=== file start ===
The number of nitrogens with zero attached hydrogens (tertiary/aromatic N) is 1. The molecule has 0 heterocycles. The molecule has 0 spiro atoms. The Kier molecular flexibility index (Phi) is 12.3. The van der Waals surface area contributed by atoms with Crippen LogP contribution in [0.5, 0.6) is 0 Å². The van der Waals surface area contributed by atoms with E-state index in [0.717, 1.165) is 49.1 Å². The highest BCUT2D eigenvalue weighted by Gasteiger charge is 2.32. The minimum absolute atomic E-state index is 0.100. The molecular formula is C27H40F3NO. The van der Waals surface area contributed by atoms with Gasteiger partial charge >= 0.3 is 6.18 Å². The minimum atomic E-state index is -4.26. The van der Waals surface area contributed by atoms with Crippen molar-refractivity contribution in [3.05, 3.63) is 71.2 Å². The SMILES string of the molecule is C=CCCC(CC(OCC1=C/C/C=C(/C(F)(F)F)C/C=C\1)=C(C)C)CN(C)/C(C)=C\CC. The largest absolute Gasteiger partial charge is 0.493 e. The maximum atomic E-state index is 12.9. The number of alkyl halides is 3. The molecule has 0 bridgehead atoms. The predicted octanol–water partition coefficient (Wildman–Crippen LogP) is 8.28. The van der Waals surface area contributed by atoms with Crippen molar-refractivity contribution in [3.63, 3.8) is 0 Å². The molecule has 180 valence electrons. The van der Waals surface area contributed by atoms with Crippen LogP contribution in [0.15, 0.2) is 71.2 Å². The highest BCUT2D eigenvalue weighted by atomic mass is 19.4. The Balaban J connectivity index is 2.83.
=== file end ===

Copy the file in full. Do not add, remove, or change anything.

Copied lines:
The number of nitrogens with zero attached hydrogens (tertiary/aromatic N) is 1. The molecule has 0 heterocycles. The molecule has 0 spiro atoms. The Kier molecular flexibility index (Phi) is 12.3. The van der Waals surface area contributed by atoms with Crippen LogP contribution in [0.5, 0.6) is 0 Å². The van der Waals surface area contributed by atoms with E-state index in [0.717, 1.165) is 49.1 Å². The highest BCUT2D eigenvalue weighted by Gasteiger charge is 2.32. The minimum absolute atomic E-state index is 0.100. The molecular formula is C27H40F3NO. The van der Waals surface area contributed by atoms with Gasteiger partial charge >= 0.3 is 6.18 Å². The minimum atomic E-state index is -4.26. The van der Waals surface area contributed by atoms with Crippen molar-refractivity contribution in [3.05, 3.63) is 71.2 Å². The SMILES string of the molecule is C=CCCC(CC(OCC1=C/C/C=C(/C(F)(F)F)C/C=C\1)=C(C)C)CN(C)/C(C)=C\CC. The largest absolute Gasteiger partial charge is 0.493 e. The maximum atomic E-state index is 12.9. The number of alkyl halides is 3. The molecule has 0 bridgehead atoms. The predicted octanol–water partition coefficient (Wildman–Crippen LogP) is 8.28. The van der Waals surface area contributed by atoms with Crippen molar-refractivity contribution in [3.63, 3.8) is 0 Å². The molecule has 180 valence electrons. The van der Waals surface area contributed by atoms with Crippen LogP contribution in [0.15, 0.2) is 71.2 Å². The highest BCUT2D eigenvalue weighted by atomic mass is 19.4. The Balaban J connectivity index is 2.83.